Desktop Publishing with the Mac
BYTE West Coast
The introduction of the Apple LaserWriter laser printer has paved the way for "desktop publishing" on the Macintosh. According to Paul Brainerd. president of the Seattle-based Aldus Corporation, the combination of relatively low cost laser printers and graphics-oriented personal computers will make it possible for small companies or corporate work groups to produce production-quality multipage documents without doing mechanical pasteup or resorting to outside typesetting and printing services.
In January, Apple announced the LaserWriter, and Aldus also introduced PageMaker for the 512K-byte Macintosh. PageMaker is a full-page composition software program for the Macintosh that allows the user to blend text and graphical documents on an "electronic layout board" displayed on the Macintosh. It is intended for professional publishing of small jobs such as newsletters, data sheets, price lists, training manuals, etc. Priced at $495 and scheduled for release during the second quarter of 1985, the Aldus system will permit Macintosh users to integrate diverse documents from MacWrite, MacPaint, MacDraw, Microsoft Word, or virtually any program whose data can be stored in the Macintosh Clipboard, a special system buffer used for passing information between programs.
PageMaker is intended to serve the same market as electronic composition systems now being marketed by corporations like Interleaf and Compugraphic. PageMaker is priced significantly lower than these systems, however. A complete system consisting of the newly introduced Macintosh XL (formerly the Lisa 2/10), PageMaker software, and the LaserWriter will be priced at approximately $11,500.
Aldus is currently writing its own drivers to take advantage of the Postscript device-independent page-description language that Apple has placed in the half megabyte of ROM (read-only memory) in the Apple LaserWriter printer. Postscript was developed by Adobe Systems in Palo Alto, California, and has recently been adopted by a variety of hardware manufacturers and software publishers in the personal computer industry. Initially, PageMaker will work with the Imagewriter dot-matrix printer, the LaserWriter, and also with at least two commercially available typesetting machines, Allied and Mergenthaler Linotype. This will make it possible for users to proof and review pages on the LaserWriter and then get finished copy output from a commercial typesetter.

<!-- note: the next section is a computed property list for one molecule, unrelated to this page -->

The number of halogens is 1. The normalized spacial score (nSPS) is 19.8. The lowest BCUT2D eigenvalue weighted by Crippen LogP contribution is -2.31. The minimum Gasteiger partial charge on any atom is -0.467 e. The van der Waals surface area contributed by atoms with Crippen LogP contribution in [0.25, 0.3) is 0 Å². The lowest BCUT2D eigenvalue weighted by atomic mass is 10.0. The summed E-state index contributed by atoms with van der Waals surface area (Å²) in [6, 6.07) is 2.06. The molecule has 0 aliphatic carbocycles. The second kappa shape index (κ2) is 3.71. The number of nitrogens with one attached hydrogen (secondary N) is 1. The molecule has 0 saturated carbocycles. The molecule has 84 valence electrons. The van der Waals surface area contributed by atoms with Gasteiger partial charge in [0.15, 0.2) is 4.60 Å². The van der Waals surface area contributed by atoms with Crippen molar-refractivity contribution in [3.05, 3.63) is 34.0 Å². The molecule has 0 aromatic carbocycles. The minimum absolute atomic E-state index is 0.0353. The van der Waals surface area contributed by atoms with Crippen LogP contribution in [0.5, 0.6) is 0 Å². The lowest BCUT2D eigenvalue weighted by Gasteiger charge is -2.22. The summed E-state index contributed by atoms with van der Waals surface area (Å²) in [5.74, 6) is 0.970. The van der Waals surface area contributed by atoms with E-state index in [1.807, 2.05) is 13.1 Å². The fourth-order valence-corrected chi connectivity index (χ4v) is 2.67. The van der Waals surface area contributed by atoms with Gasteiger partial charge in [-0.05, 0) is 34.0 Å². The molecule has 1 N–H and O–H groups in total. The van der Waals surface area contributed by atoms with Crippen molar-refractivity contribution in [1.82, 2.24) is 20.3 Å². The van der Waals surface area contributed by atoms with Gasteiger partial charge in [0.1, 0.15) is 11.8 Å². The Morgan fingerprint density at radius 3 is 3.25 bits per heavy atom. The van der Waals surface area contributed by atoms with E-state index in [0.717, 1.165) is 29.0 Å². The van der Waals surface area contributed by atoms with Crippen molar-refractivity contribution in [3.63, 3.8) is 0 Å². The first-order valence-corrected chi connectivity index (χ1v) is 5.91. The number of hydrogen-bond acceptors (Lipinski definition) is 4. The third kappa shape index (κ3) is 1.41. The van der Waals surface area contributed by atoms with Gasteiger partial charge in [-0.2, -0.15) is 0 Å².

PageMaker uses the Macintosh user interface to present an image of an 8 1/2- by 11-inch page surrounded by a layout board area for temporarily setting text and graphic elements while working on page design. The program uses the Macintosh mouse for positioning elements of the page design. It is possible, for example, to open a window on the display, select headlines, text, or graphics stored in files on disk, and then position them on the page with accuracy. Each selected item is represented by a special icon. The cursor can be represented by a small paintbrush within a half-rectangle when a MacPaint document is selected, or it is represented by a text icon when a MacWrite file is selected. PageMaker permits the designer to set custom column guides and then "flow" text from a MacWrite document directly onto the page layout area. A special positioning indicator permits proper alignment of text at the bottom and top of each column, and the text flow can be continued in new columns or pages or interrupted for the insertion of graphics or charts. "Window shades" allow the user to adjust each separate text block. A "+" sign indicates that the text continues. A "#" icon indicates the end of a document.
To aid in positioning on the screen, both the column guides and up to 10 adjustable rules have a "snap-to" feature that causes a text block or graphic that is moved close to a boundary to automatically align itself with that edge. For precise alignment PageMaker also permits the page to be displayed in five different scales. The largest scale is magnified 200 percent, while the greatest reduction permits the user to view the entire page. At most levels of magnification, text is easily visible. The user can also pop up a set of horizontal and vertical rulers that will display in inches, centimeters, or picas and points.
PageMaker will also provide limited text-editing tools to alter copy while it is being "pasted up." A small movable toolbox window offers a text-editing cursor, a cropping tool, and box-, circle- and line-drawing functions. There is also a set of line and shade menus on the menu bar across the top of the display that permit the user to define and fill areas and shade behind text and graphics.
Icons in the lower left corner of the display represent up to 16 different pages and it is possible to alter the numbering scheme for even larger documents. Two special page icons permit the user to layout page information that will appear on all pages, similar to running headers and footers, but more extensive.
Brainerd says that he expects to see the development of commercial electronic printing centers that can directly receive PageMaker files and return either finished laser-printer or typeset copy.
Aldus says that it also has plans to develop PageMaker for the IBM PC AT with the enhanced graphics display at some time in the future.